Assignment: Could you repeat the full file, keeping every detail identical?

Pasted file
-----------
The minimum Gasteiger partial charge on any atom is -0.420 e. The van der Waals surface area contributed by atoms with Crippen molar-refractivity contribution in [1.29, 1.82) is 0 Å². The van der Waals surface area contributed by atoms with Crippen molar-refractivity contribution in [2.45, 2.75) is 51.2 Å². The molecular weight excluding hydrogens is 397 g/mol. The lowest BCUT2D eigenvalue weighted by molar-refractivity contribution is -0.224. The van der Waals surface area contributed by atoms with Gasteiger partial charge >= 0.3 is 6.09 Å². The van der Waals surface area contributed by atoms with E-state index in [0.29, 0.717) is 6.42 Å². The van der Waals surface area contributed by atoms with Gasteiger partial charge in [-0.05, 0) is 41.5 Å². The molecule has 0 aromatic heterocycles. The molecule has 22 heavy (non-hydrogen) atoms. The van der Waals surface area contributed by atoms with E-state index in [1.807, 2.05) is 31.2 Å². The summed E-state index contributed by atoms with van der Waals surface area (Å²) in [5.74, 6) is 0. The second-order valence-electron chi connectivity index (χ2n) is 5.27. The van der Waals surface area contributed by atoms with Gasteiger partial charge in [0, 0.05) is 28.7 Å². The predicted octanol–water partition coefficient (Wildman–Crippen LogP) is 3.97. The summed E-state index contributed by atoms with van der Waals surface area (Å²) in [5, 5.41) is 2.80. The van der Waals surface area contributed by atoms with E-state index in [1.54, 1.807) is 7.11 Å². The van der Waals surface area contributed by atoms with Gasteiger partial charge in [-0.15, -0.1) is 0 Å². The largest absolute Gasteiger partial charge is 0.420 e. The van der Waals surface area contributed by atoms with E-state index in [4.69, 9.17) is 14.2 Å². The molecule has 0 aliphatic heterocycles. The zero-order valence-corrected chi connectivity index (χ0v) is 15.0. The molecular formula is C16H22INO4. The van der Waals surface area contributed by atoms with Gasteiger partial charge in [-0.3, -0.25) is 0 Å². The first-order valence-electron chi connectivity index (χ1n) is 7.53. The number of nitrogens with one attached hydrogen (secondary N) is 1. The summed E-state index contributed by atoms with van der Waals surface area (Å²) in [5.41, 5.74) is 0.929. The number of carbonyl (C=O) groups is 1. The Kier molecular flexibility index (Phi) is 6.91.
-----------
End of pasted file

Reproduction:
The minimum Gasteiger partial charge on any atom is -0.420 e. The van der Waals surface area contributed by atoms with Crippen molar-refractivity contribution in [1.29, 1.82) is 0 Å². The van der Waals surface area contributed by atoms with Crippen molar-refractivity contribution in [2.45, 2.75) is 51.2 Å². The molecular weight excluding hydrogens is 397 g/mol. The lowest BCUT2D eigenvalue weighted by molar-refractivity contribution is -0.224. The van der Waals surface area contributed by atoms with Gasteiger partial charge >= 0.3 is 6.09 Å². The van der Waals surface area contributed by atoms with E-state index in [0.29, 0.717) is 6.42 Å². The van der Waals surface area contributed by atoms with Gasteiger partial charge in [-0.05, 0) is 41.5 Å². The molecule has 0 aromatic heterocycles. The molecule has 22 heavy (non-hydrogen) atoms. The van der Waals surface area contributed by atoms with E-state index in [1.807, 2.05) is 31.2 Å². The summed E-state index contributed by atoms with van der Waals surface area (Å²) in [5.74, 6) is 0. The second-order valence-electron chi connectivity index (χ2n) is 5.27. The van der Waals surface area contributed by atoms with Gasteiger partial charge in [0, 0.05) is 28.7 Å². The predicted octanol–water partition coefficient (Wildman–Crippen LogP) is 3.97. The summed E-state index contributed by atoms with van der Waals surface area (Å²) in [5, 5.41) is 2.80. The van der Waals surface area contributed by atoms with E-state index in [1.54, 1.807) is 7.11 Å². The van der Waals surface area contributed by atoms with Gasteiger partial charge in [-0.15, -0.1) is 0 Å². The largest absolute Gasteiger partial charge is 0.420 e. The van der Waals surface area contributed by atoms with E-state index in [4.69, 9.17) is 14.2 Å². The molecule has 0 aliphatic heterocycles. The zero-order valence-corrected chi connectivity index (χ0v) is 15.0. The molecular formula is C16H22INO4. The van der Waals surface area contributed by atoms with Gasteiger partial charge in [-0.3, -0.25) is 0 Å². The first-order valence-electron chi connectivity index (χ1n) is 7.53. The number of nitrogens with one attached hydrogen (secondary N) is 1. The summed E-state index contributed by atoms with van der Waals surface area (Å²) in [5.41, 5.74) is 0.929. The number of carbonyl (C=O) groups is 1. The Kier molecular flexibility index (Phi) is 6.91.